Everton have been hit with a 10 points deduction by the Premier League after being found guilty of breaching the Financial Fair Play (FFP) rules. The decision was announced on Monday, following an investigation into the club’s finances over the past three seasons.
The Premier League said in a statement that Everton had “exceeded the maximum permitted losses” of £105 million over the 2018/19, 2019/20 and 2020/21 campaigns, and had “failed to comply with the break-even requirement” of the FFP regulations. The statement also said that Everton had “cooperated fully” with the investigation and had “accepted the sanction”.
The points deduction means that Everton, who were ninth in the table before the announcement, have dropped to 14th, just four points above the relegation zone. The club have 12 games left to play this season and will face a tough battle to avoid the drop.
Everton’s owner, Farhad Moshiri, has invested heavily in the club since taking over in 2016, but has not seen much return on his spending. The club have not qualified for Europe since 2017 and have gone through six managers in five years. The latest appointment, Rafa Benitez, has struggled to win over the fans and has faced criticism for his style of play and results.
The club have also been planning to move to a new stadium at Bramley-Moore Dock, which is expected to cost around £500 million. The project has been seen as a key part of Everton’s ambition to compete with the top clubs in England and Europe, but it is unclear how the FFP breach and the points deduction will affect it.
Financial Fair Play (FFP) rules are a set of regulations introduced by UEFA in 2009 to prevent European football clubs from spending more than they earn and to ensure their long-term financial sustainability. The main objectives of FFP are to:
Encourage clubs to operate on the basis of their own revenues.
Promote responsible spending and investment in youth development and infrastructure.
Protect the integrity and competitiveness of European club competitions.
Enhance the transparency and credibility of club finances.
FFP applies to all clubs participating in UEFA club competitions, such as the Champions League and the Europa League. Clubs are required to submit their financial statements and other relevant information to UEFA every year for assessment. UEFA monitors the clubs’ compliance with two main criteria:
The break-even requirement, which means that clubs cannot have a cumulative deficit of more than €30 million over a three-year period, unless it is covered by equity contributions from the owners or related parties. The overdue payables requirement, which means that clubs must pay their debts to other clubs, employees, social security authorities and tax authorities on time.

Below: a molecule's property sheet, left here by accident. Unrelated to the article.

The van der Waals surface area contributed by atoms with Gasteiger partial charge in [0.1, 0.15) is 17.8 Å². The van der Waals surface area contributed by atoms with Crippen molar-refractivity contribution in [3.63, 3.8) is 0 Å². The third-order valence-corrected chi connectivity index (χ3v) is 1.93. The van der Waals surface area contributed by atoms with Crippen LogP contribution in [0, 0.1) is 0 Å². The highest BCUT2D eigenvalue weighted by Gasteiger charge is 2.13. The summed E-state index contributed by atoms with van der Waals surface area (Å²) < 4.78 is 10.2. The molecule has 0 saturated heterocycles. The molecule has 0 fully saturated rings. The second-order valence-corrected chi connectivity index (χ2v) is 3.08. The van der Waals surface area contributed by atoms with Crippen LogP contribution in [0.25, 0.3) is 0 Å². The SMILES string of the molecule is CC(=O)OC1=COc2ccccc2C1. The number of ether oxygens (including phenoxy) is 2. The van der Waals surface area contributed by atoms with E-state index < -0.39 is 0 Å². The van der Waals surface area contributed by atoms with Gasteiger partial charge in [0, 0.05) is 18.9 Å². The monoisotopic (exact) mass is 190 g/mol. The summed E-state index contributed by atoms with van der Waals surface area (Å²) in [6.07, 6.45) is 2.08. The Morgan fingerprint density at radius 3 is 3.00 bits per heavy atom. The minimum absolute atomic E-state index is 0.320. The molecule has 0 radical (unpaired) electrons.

If a club fails to meet either of these criteria, it may face sanctions from UEFA, ranging from a warning or a fine to a transfer ban or exclusion from UEFA competitions. UEFA has an independent body called the Club Financial Control Body (CFCB) that is responsible for enforcing FFP and imposing sanctions.
Since its implementation, FFP has had a significant impact on the financial landscape of European football. According to UEFA, FFP has helped reduce the aggregate losses of European clubs from €1.7 billion in 2011 to €316 million in 2018, and increase the number of profitable clubs from 38% to 76% over the same period. FFP has also contributed to a more balanced distribution of revenues among clubs and a more competitive environment in European club competitions.
However, FFP has also faced some criticism and challenges from various stakeholders. Some of the main issues raised by critics are:
FFP may Favour the established elite clubs that already have high revenues and limit the opportunities for new entrants or smaller clubs to challenge them. FFP may restrict the freedom and ambition of club owners who are willing to invest their own money into their clubs.
FFP may not reflect the different economic realities and legal frameworks of different countries and regions. FFP may be vulnerable to loopholes, manipulation and legal disputes.
In response to these issues, UEFA has stated that it is open to dialogue and feedback from all stakeholders and that it is constantly reviewing and adapting FFP to ensure its effectiveness and fairness. UEFA has also emphasized that FFP is not a static system but a dynamic process that aims to improve the overall health and development of European football.
Everton have not yet issued a formal response to the Premier League’s decision but are expected to do so in due course. The club have the option to appeal the sanction, but it is unlikely that they will succeed in overturning it or reducing it. The Premier League has been strict in enforcing the FFP rules, which are designed to ensure that clubs do not spend beyond their means and maintain a level playing field.